MedNetworks, Co-Founded by Harvard’s Nicholas Christakis, Aims to Tap Healthcare’s Hidden Social Networks
A Facebook dashboard might be the first thing that comes to mind when we think of social networks. Yet the next big thing in social networking might be technologies that enable businesses to benefit from a deep understanding of existing social networks rather than creating them from scratch like Facebook. Newton, MA-based MedNetworks, for one, is betting on this trend through software that seeks to harness the power of existing social networks in healthcare.
MedNetworks recently spun out of the lab of popular Harvard University professor Nicholas Christakis, who co-wrote the acclaimed book “Connected” and was named one of Time magazine’s 100 most influential people last year. The firm, which was incorporated in 2009, recently got off the ground with a $5 million Series A funding round from Boston-based Excel Venture Management announced in early August. Larry Miller—a physician and venture capitalist whose son introduced him to Christakis when his son was a sophomore at Harvard four and a half years ago—is the co-founder and chief executive of the company.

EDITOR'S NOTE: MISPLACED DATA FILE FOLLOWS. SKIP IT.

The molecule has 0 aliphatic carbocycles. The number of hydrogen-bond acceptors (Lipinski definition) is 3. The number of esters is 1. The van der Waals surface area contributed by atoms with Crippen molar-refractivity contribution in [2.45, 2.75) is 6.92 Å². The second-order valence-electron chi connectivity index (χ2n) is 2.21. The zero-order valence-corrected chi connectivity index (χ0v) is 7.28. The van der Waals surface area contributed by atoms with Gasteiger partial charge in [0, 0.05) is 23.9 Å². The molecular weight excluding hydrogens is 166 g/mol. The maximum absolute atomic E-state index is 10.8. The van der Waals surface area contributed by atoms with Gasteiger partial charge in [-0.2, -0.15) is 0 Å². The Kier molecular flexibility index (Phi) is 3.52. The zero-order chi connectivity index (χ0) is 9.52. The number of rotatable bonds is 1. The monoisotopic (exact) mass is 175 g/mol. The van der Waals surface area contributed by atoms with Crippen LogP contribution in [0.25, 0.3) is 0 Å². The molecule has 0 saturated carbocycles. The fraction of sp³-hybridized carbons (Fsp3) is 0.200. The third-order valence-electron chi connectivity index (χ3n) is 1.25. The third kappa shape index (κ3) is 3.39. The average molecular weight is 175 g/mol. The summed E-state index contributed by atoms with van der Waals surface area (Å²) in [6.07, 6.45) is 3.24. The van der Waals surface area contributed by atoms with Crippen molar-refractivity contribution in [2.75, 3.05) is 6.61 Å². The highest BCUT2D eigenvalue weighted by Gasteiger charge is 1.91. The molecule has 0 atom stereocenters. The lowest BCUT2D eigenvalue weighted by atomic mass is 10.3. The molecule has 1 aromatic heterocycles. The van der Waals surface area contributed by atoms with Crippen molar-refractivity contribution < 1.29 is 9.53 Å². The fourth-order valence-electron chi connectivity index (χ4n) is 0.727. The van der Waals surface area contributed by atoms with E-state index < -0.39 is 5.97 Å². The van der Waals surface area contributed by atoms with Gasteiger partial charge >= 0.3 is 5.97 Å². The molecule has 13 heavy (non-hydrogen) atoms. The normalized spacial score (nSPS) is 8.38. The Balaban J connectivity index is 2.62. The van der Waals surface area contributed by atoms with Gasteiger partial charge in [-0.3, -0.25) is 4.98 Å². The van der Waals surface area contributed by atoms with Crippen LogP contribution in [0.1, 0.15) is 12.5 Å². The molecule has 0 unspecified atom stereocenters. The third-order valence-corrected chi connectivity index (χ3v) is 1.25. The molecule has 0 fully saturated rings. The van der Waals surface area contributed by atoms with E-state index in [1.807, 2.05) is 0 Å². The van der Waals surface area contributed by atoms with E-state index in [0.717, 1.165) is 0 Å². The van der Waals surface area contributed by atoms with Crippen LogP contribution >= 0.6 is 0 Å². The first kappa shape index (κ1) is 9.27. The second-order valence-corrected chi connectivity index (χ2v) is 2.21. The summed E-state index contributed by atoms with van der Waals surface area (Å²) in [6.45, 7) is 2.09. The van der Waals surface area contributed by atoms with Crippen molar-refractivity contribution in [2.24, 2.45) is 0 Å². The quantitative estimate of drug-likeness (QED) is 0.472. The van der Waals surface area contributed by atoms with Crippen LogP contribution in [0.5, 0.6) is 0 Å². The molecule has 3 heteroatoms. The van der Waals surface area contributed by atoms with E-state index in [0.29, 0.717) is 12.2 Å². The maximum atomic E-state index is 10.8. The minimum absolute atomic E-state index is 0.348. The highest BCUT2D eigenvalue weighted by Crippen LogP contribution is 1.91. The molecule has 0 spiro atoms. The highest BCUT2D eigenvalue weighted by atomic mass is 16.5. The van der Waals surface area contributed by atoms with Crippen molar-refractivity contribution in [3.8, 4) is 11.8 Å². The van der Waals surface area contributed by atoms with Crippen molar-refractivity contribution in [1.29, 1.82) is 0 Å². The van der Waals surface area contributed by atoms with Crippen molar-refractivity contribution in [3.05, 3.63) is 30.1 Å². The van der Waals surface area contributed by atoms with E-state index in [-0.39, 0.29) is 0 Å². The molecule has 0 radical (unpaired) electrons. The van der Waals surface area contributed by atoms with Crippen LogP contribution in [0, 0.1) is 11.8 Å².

The startup takes a vastly different approach to the social networking business than some prior tech firms. For instance, the Cambridge, MA-based outfits PatientsLikeMe and Sermo have built online communities of people interested in healthcare for several years. MedNetworks, on the other hand, is developing software that maps and analyzes networks of people or clinicians that already exist. The plan is to then sell access to this social network mapping software to life sciences firms, employer-sponsored wellness plans, health plans, hospitals, and governments.
The company wants to enable its customers to use its deep understanding of the networks to improve the outcomes of, say, their efforts to market prescription drugs to doctors or boost the effectiveness of programs to get people to quit smoking. Its technology, not surprisingly, grew from Christakis’s academic studies, some of which have shown how the behavior of people in a network influence the health decisions of others in the network. We might even be making decisions, his work suggests, that are influenced by our friend’s friend’s friend, who we might not even know, Miller says.
In the medical field, a respected physician might have a greater influence on his colleague’s decisions on which drugs to prescribe than a study published in an academic journal. “It’s our thesis that these sources day to day are among the most powerful [influences] on … Next Page »
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